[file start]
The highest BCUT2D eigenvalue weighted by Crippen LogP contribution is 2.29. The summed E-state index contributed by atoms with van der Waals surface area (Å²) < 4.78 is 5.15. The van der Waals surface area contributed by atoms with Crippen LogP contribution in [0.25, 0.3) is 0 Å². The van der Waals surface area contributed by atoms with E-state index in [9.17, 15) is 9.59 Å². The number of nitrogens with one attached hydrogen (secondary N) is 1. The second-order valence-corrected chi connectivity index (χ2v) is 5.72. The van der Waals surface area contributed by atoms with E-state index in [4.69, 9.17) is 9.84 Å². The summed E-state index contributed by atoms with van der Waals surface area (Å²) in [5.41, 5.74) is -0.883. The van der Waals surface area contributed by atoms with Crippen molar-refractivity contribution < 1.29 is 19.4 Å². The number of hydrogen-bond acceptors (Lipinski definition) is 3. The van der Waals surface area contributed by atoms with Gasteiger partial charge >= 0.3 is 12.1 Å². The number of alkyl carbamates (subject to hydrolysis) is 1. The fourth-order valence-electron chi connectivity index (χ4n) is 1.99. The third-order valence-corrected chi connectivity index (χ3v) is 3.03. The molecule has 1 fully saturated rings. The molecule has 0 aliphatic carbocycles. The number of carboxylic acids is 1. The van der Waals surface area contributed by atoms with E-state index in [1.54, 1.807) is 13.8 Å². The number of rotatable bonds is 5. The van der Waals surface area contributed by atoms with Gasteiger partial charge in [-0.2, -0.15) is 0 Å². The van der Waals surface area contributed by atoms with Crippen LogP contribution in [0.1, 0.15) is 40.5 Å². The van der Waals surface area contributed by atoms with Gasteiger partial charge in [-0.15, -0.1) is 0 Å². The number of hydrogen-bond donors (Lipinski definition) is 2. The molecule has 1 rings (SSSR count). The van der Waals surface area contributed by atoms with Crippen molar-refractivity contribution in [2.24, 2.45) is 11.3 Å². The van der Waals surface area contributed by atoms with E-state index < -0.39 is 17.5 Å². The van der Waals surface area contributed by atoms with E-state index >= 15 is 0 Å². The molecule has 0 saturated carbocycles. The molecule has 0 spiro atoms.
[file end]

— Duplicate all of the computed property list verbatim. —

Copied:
The highest BCUT2D eigenvalue weighted by Crippen LogP contribution is 2.29. The summed E-state index contributed by atoms with van der Waals surface area (Å²) < 4.78 is 5.15. The van der Waals surface area contributed by atoms with Crippen LogP contribution in [0.25, 0.3) is 0 Å². The van der Waals surface area contributed by atoms with E-state index in [9.17, 15) is 9.59 Å². The number of nitrogens with one attached hydrogen (secondary N) is 1. The second-order valence-corrected chi connectivity index (χ2v) is 5.72. The van der Waals surface area contributed by atoms with E-state index in [4.69, 9.17) is 9.84 Å². The summed E-state index contributed by atoms with van der Waals surface area (Å²) in [5.41, 5.74) is -0.883. The van der Waals surface area contributed by atoms with Crippen molar-refractivity contribution < 1.29 is 19.4 Å². The number of hydrogen-bond acceptors (Lipinski definition) is 3. The van der Waals surface area contributed by atoms with Gasteiger partial charge >= 0.3 is 12.1 Å². The number of alkyl carbamates (subject to hydrolysis) is 1. The fourth-order valence-electron chi connectivity index (χ4n) is 1.99. The third-order valence-corrected chi connectivity index (χ3v) is 3.03. The molecule has 1 fully saturated rings. The molecule has 0 aliphatic carbocycles. The number of carboxylic acids is 1. The van der Waals surface area contributed by atoms with E-state index in [1.54, 1.807) is 13.8 Å². The number of rotatable bonds is 5. The van der Waals surface area contributed by atoms with Gasteiger partial charge in [-0.2, -0.15) is 0 Å². The van der Waals surface area contributed by atoms with Crippen LogP contribution in [0.1, 0.15) is 40.5 Å². The van der Waals surface area contributed by atoms with Gasteiger partial charge in [-0.15, -0.1) is 0 Å². The number of hydrogen-bond donors (Lipinski definition) is 2. The molecule has 1 rings (SSSR count). The van der Waals surface area contributed by atoms with Crippen molar-refractivity contribution in [2.24, 2.45) is 11.3 Å². The van der Waals surface area contributed by atoms with E-state index < -0.39 is 17.5 Å². The van der Waals surface area contributed by atoms with E-state index >= 15 is 0 Å². The molecule has 0 saturated carbocycles. The molecule has 0 spiro atoms.